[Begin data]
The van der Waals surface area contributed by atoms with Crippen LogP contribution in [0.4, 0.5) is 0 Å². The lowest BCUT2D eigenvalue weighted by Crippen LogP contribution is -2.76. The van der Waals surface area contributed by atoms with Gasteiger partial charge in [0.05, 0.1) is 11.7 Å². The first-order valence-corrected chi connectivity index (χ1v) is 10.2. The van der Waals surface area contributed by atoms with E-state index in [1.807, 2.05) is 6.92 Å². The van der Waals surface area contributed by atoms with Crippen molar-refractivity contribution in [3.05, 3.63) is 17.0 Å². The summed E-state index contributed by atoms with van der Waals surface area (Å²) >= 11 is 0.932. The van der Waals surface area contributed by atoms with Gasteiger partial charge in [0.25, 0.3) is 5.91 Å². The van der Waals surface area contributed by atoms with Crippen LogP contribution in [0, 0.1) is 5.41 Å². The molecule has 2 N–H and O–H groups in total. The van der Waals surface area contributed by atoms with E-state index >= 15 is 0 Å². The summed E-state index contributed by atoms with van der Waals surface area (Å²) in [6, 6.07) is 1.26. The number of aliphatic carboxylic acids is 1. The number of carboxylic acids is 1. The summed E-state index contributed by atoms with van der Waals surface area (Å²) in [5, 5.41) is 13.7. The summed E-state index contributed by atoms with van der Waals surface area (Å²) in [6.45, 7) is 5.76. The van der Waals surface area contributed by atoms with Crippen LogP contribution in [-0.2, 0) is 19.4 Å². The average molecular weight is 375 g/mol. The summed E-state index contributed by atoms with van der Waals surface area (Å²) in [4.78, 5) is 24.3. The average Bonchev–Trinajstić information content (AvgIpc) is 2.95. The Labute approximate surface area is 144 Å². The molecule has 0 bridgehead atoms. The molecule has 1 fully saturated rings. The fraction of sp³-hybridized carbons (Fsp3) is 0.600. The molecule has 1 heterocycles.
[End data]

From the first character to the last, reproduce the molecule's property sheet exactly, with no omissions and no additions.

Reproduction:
The van der Waals surface area contributed by atoms with Crippen LogP contribution in [0.4, 0.5) is 0 Å². The lowest BCUT2D eigenvalue weighted by Crippen LogP contribution is -2.76. The van der Waals surface area contributed by atoms with Gasteiger partial charge in [0.05, 0.1) is 11.7 Å². The first-order valence-corrected chi connectivity index (χ1v) is 10.2. The van der Waals surface area contributed by atoms with E-state index in [1.807, 2.05) is 6.92 Å². The van der Waals surface area contributed by atoms with Crippen molar-refractivity contribution in [3.05, 3.63) is 17.0 Å². The summed E-state index contributed by atoms with van der Waals surface area (Å²) >= 11 is 0.932. The van der Waals surface area contributed by atoms with Gasteiger partial charge in [0.25, 0.3) is 5.91 Å². The van der Waals surface area contributed by atoms with Crippen LogP contribution in [0, 0.1) is 5.41 Å². The molecule has 2 N–H and O–H groups in total. The van der Waals surface area contributed by atoms with E-state index >= 15 is 0 Å². The summed E-state index contributed by atoms with van der Waals surface area (Å²) in [6, 6.07) is 1.26. The number of aliphatic carboxylic acids is 1. The number of carboxylic acids is 1. The summed E-state index contributed by atoms with van der Waals surface area (Å²) in [5, 5.41) is 13.7. The summed E-state index contributed by atoms with van der Waals surface area (Å²) in [6.45, 7) is 5.76. The van der Waals surface area contributed by atoms with Crippen LogP contribution in [-0.2, 0) is 19.4 Å². The average molecular weight is 375 g/mol. The summed E-state index contributed by atoms with van der Waals surface area (Å²) in [4.78, 5) is 24.3. The average Bonchev–Trinajstić information content (AvgIpc) is 2.95. The Labute approximate surface area is 144 Å². The molecule has 0 bridgehead atoms. The molecule has 1 fully saturated rings. The fraction of sp³-hybridized carbons (Fsp3) is 0.600. The molecule has 1 heterocycles.